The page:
Tuesday, November 14, 2006

Community in Los Angeles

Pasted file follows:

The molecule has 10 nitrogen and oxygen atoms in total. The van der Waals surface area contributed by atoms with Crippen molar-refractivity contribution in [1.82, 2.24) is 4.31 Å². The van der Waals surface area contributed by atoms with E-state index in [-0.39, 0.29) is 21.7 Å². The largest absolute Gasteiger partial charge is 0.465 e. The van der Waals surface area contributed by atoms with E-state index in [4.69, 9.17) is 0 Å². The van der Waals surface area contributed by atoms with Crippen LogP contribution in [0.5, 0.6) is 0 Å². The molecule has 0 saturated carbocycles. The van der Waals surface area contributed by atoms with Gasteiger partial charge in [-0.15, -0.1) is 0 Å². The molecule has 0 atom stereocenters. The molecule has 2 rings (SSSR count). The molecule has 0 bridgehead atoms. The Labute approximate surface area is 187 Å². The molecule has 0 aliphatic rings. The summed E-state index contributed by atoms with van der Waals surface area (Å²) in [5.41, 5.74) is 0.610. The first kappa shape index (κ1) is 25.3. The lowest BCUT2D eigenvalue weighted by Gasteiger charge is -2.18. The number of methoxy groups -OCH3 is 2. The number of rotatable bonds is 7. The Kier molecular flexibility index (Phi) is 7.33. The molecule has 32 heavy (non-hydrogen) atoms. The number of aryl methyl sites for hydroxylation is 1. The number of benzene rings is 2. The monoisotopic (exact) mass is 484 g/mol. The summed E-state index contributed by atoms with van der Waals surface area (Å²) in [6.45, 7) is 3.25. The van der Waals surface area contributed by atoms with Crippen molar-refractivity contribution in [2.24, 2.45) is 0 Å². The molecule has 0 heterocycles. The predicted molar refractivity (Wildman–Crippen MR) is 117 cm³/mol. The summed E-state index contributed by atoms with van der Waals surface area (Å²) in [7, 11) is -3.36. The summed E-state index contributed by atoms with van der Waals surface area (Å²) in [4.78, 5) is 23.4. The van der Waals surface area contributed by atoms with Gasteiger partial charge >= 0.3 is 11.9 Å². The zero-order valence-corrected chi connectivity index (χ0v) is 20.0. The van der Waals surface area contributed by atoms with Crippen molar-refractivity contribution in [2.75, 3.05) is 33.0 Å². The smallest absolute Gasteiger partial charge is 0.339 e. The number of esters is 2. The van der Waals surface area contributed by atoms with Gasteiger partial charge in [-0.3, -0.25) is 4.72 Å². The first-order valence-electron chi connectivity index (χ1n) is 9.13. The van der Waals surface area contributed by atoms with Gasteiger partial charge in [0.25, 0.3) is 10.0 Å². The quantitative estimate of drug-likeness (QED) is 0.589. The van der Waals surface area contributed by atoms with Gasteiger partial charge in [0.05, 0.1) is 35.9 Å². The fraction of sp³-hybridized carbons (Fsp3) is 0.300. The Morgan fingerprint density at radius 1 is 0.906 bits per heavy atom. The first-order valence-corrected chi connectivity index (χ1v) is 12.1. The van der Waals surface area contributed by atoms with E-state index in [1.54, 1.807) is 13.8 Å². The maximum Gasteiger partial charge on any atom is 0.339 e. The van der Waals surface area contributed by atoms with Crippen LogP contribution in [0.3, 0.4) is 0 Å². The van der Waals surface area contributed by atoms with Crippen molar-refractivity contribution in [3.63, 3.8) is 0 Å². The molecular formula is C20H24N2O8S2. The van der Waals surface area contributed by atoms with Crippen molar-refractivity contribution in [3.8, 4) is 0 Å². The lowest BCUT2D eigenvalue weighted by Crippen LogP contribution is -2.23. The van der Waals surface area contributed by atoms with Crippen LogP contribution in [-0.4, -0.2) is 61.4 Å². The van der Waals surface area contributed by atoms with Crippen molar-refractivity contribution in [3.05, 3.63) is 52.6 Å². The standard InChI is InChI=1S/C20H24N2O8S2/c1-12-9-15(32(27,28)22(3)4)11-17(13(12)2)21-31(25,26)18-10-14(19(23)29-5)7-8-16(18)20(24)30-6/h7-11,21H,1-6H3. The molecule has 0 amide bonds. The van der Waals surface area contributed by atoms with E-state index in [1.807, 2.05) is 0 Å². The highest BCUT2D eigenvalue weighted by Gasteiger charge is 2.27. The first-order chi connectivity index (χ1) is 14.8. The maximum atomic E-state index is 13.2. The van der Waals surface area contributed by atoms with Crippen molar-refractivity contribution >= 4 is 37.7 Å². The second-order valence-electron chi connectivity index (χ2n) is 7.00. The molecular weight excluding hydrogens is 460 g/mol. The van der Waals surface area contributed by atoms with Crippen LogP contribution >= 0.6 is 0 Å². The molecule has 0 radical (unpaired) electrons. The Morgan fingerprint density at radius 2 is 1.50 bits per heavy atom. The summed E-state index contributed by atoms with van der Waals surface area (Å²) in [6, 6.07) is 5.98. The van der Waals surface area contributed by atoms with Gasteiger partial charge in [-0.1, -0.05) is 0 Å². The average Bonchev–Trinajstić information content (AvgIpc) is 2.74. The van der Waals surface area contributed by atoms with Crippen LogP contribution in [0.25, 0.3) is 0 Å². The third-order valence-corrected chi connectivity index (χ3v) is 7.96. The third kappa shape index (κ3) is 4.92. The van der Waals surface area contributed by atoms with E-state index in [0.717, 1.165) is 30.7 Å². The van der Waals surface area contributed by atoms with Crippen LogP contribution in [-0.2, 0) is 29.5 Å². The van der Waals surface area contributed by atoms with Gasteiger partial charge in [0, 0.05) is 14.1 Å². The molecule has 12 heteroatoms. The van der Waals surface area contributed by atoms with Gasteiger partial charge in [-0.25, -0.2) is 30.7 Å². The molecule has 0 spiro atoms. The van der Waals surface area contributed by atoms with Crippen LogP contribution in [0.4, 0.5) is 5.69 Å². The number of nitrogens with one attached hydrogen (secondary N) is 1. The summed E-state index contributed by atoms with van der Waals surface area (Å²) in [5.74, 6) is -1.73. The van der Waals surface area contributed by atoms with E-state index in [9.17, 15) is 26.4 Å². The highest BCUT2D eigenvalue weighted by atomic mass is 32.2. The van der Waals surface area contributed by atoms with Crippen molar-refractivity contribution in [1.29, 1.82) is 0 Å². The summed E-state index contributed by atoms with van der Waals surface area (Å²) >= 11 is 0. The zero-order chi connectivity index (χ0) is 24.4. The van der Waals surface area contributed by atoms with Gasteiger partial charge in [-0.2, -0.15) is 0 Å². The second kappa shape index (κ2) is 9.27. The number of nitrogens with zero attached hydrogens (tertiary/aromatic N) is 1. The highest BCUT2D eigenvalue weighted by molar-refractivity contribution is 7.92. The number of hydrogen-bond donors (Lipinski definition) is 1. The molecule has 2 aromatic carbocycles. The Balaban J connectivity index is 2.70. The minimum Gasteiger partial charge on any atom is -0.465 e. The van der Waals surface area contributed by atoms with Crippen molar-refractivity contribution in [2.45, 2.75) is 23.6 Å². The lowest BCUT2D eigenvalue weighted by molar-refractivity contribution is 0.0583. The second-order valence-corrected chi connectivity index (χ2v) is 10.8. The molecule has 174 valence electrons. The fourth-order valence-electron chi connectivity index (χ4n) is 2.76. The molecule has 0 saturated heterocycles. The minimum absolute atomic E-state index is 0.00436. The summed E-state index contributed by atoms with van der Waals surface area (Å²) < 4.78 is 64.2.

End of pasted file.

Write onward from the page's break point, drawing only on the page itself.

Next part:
In their book, Emerging Churches, Eddie Gibbs and Ryan Bolger outline 9 factors that are evident in the lives of emerging churches that they studied through America and the UK. They point out three core values/practices of emerging churches. The other 6 factors are an outgrowth of these three core values. The three core values are 1) Identifying with the life of Jesus 2) Communual Living and 3) removing the secular/sacred divide. I've been thinking about how this works in Los Angeles, where I live. LA is a highly transitory area and is highly spreadout. LA is up to 50 miles long at its longest point. It is difficult to tell when you enter or leave the city proper, unlike midwest or east coast cities. If Gibbs and Bolger are correct in their analysis of the three core values, and I believe they are, then I wonder how this will work itself out in LA. The transitory nature of LA coupled with the vast sprawl that we live in make the communal lifestyle that is described by many of the EC's seems impossible or at least very unlikely. I asked Ryan Bolger about this today (I am taking a class with him right now) and he said that there were very few EC's in LA, partly because of this. There is Tribe LA, as he pointed out, but they are in a more localized community in LA. I do believe that the pomo's do value community, but the kind of community manefested in EC's requires something that does not often occur in LA: people being involved in the communities where they actually live. The church I attend, while a medium sized church, draws people from as far west as Encino to as far east as Pomona, a distance of over 50 miles! This is not uncommon in LA where many people communute many miles to mega churches. When I've talked with friends, they say that the value of community is high, but the ability to make it happen is very limited. Instead, people tend to find community in their work or gym or other local activities. If the church is going to have an affect in local communities, then participants in those communites of faith must start to engage their immediate neighborhoods.

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